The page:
GNU Octave is a high-level programming language software, primarily intended for numerical computations. It provides a convenient command line interface for solving linear and nonlinear problems numerically, and for performing other numerical experiments using a language that is mostly compatible with Matlab. It may also be used as a batch-oriented language.
Octave has extensive tools for solving common numerical linear algebra problems, finding the roots of nonlinear equations, integrating ordinary functions, manipulating polynomials, and integrating ordinary differential and differential-algebraic equations. It is easily extensible and customizable via user-defined functions written in Octave's own language, or using dynamically loaded modules written in C++, C, Fortran, or other languages. Octave is one of the major free alternatives to MATLAB.
GNU Octave is also freely redistributable software. You may redistribute it and/or modify it under the terms of the GNU General Public License (GPL) as published by the Free Software Foundation.
- The program is named after Octave Levenspiel, a former professor of the principal author.
- Octave was originally conceived in 1988 to be companion software for an undergraduate-level textbook on chemical reactor design being written by James B. Rawlings of the University of Wisconsin-Madison and John G. Ekerdt of the University of Texas.
- Full-time development began in the Spring of 1992 by John W. Eaton.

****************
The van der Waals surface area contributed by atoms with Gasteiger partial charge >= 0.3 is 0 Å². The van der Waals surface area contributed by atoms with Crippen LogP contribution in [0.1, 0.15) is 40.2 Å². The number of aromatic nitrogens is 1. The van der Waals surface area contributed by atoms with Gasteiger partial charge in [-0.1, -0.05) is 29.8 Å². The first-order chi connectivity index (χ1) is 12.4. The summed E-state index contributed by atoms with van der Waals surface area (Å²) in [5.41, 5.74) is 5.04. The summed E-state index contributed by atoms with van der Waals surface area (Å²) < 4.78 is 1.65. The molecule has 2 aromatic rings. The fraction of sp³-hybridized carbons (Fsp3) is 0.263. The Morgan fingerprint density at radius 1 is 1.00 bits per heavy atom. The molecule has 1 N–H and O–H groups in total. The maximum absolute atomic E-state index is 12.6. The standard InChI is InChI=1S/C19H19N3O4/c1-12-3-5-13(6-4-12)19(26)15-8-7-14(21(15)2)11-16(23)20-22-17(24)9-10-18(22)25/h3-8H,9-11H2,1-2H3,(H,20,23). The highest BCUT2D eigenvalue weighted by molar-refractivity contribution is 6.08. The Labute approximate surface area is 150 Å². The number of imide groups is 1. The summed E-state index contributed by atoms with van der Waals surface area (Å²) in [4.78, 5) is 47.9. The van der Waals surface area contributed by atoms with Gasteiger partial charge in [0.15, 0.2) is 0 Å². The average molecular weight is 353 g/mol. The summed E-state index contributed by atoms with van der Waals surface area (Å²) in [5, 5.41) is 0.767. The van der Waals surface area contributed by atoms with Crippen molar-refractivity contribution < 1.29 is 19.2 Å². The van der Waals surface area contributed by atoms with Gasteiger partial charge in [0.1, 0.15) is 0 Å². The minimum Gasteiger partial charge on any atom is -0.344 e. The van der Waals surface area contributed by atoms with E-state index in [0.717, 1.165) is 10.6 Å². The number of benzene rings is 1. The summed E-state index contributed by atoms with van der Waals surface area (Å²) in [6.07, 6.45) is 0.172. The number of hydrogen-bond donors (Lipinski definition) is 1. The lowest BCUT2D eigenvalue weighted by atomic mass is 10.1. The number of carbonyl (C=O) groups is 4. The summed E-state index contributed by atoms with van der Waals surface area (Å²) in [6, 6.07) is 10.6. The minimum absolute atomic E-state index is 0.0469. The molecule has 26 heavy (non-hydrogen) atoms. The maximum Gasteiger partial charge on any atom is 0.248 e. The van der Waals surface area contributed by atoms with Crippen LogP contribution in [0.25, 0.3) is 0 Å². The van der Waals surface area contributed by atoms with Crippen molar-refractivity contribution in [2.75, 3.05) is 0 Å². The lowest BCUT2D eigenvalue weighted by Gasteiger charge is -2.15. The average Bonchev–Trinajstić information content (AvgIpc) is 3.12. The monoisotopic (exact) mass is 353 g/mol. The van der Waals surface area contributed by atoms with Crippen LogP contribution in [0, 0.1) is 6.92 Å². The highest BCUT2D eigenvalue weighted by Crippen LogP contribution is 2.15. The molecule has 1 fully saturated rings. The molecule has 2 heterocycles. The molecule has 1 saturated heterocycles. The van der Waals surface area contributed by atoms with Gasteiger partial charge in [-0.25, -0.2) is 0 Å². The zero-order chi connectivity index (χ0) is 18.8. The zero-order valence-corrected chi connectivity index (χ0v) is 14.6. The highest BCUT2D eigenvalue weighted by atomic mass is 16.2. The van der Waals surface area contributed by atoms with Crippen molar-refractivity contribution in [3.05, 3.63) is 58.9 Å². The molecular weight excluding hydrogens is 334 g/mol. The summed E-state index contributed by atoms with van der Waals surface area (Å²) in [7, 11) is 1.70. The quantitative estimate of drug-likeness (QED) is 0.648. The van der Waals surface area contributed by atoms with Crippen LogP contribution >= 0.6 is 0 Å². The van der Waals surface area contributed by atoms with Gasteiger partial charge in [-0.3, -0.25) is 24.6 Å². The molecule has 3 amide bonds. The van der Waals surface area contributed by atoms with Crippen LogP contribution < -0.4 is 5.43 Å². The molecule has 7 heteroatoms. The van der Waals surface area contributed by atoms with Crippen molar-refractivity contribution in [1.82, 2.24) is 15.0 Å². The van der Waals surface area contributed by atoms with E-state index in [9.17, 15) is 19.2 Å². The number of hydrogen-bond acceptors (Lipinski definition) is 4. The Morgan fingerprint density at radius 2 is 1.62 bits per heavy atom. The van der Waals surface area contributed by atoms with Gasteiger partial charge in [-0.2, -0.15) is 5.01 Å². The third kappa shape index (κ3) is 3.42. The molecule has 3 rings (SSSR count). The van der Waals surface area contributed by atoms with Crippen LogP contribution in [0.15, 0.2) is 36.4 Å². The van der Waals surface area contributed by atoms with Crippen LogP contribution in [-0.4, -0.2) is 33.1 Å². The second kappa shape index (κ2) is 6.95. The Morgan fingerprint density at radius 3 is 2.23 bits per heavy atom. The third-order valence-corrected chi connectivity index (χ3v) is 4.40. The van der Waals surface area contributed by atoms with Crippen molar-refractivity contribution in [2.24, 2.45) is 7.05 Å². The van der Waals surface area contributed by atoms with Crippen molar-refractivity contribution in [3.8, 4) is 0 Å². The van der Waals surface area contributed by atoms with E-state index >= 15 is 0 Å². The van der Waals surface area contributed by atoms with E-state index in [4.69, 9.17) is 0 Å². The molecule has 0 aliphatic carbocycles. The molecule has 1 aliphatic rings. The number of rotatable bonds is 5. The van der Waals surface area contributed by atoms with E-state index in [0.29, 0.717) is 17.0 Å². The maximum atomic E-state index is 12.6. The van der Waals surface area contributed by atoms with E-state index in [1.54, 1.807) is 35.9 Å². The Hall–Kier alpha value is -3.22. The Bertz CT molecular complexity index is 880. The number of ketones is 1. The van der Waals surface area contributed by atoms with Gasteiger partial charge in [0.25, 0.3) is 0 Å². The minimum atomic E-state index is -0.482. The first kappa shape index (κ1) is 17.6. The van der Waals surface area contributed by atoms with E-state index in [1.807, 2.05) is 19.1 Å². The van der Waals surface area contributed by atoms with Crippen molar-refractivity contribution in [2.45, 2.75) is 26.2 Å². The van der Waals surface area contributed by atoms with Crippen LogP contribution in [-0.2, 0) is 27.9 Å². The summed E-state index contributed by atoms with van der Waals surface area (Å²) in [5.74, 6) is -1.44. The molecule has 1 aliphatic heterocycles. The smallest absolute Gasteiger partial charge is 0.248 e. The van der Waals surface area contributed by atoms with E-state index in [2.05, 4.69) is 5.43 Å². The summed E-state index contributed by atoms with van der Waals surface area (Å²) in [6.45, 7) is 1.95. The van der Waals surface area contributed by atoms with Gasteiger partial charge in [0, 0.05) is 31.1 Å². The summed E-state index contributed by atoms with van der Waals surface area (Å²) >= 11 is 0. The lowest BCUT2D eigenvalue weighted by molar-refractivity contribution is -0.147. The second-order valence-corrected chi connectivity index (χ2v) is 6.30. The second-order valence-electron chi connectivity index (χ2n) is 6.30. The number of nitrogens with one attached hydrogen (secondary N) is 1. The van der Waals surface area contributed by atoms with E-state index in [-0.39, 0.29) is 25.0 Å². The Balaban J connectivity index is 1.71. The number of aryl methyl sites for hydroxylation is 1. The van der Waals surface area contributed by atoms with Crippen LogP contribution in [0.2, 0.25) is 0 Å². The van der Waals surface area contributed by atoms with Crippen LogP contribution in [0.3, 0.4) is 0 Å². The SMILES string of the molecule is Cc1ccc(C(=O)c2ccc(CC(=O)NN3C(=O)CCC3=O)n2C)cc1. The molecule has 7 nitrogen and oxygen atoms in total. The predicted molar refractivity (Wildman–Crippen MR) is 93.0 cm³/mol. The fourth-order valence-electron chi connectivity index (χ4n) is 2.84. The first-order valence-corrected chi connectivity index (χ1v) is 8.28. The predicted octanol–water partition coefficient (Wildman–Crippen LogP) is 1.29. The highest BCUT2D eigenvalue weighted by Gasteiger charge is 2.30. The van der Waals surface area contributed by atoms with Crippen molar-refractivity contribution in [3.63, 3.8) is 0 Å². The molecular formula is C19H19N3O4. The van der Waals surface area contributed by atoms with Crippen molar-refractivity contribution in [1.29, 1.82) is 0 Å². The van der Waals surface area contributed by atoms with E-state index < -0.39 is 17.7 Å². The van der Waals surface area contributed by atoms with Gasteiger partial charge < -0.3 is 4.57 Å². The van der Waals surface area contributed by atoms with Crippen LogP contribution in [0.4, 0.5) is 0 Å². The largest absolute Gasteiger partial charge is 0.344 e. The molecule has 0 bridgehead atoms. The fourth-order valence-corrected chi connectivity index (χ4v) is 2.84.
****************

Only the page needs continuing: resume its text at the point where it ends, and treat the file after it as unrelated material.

- The first alpha release was January 4, 1993, and version 1.0 was released February 17, 1994. 
- Octave versions 3.8.0 and later featured a Graphical User Interface (GUI) in addition to the traditional Command Line Interface (CLI).
- July 2, 2016, Octave 4.0.3 the latest version was released.
- Octave is written in C++ using the C++ standard library.
- Octave uses an interpreter to execute the Octave scripting language.
- Octave is extensible using dynamically loadable modules.
- Octave interpreter has an OpenGL-based graphics engine to create plots, graphs and charts and to save or print them. Alternatively, gnuplot can be used for the same purpose.
- Octave versions 3.8.0 and later include a Graphical User Interface (GUI) in addition to the traditional Command Line Interface (CLI)
|May 09, 2021||Kean_Research||@maura_mcdonagh Yes, annoying, not everyone gets them in the first place though! Open source alternatives: GIMP, Open office, and GNU Octave|
|May 08, 2021||amatchneer||I'm taking a machine learning Coursera course, wondering if GNU Octave is still legit or whether I should be trying… https://t.co/t1t9WWT8og|
|May 05, 2021||gurutechit||@nixcraft I've used GNU Octave and Spice for simulation purposes while studying at university years ago. They may b… https://t.co/Pr9Mf9G0xV|
|May 04, 2021||ct_serathiel||sometimes I'll be reading the docs for some insanely big brain thing (GNU octave, haskell) and the creator is unemp… https://t.co/FG2foEileM|
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- ↑ http://hg.savannah.gnu.org/hgweb/octave/file/tip/doc/interpreter/contributors.in
- ↑ https://www.gnu.org/software/octave/index.html
- ↑ https://www.gnu.org/software/octave/about.html